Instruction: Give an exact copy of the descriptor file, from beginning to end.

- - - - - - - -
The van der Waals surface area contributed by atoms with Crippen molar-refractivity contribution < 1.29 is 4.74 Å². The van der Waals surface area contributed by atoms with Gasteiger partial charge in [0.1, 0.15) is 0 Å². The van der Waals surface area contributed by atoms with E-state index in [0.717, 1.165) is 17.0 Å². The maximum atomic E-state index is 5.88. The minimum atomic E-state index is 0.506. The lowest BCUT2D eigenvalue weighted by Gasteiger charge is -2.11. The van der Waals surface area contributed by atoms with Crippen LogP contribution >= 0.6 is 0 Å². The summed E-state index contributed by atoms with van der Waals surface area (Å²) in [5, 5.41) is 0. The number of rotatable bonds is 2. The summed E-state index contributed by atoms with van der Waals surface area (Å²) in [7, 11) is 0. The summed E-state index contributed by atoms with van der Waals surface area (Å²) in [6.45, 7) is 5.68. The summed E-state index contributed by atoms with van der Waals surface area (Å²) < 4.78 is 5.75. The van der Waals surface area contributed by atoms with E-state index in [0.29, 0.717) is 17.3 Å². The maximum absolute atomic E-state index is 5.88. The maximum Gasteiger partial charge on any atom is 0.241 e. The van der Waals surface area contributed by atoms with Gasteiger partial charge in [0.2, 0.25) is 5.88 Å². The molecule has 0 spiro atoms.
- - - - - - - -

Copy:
The van der Waals surface area contributed by atoms with Crippen molar-refractivity contribution < 1.29 is 4.74 Å². The van der Waals surface area contributed by atoms with Gasteiger partial charge in [0.1, 0.15) is 0 Å². The van der Waals surface area contributed by atoms with E-state index in [0.717, 1.165) is 17.0 Å². The maximum atomic E-state index is 5.88. The minimum atomic E-state index is 0.506. The lowest BCUT2D eigenvalue weighted by Gasteiger charge is -2.11. The van der Waals surface area contributed by atoms with Crippen LogP contribution >= 0.6 is 0 Å². The summed E-state index contributed by atoms with van der Waals surface area (Å²) in [5, 5.41) is 0. The number of rotatable bonds is 2. The summed E-state index contributed by atoms with van der Waals surface area (Å²) in [7, 11) is 0. The summed E-state index contributed by atoms with van der Waals surface area (Å²) in [6.45, 7) is 5.68. The summed E-state index contributed by atoms with van der Waals surface area (Å²) < 4.78 is 5.75. The van der Waals surface area contributed by atoms with E-state index in [0.29, 0.717) is 17.3 Å². The maximum absolute atomic E-state index is 5.88. The maximum Gasteiger partial charge on any atom is 0.241 e. The van der Waals surface area contributed by atoms with Gasteiger partial charge in [0.2, 0.25) is 5.88 Å². The molecule has 0 spiro atoms.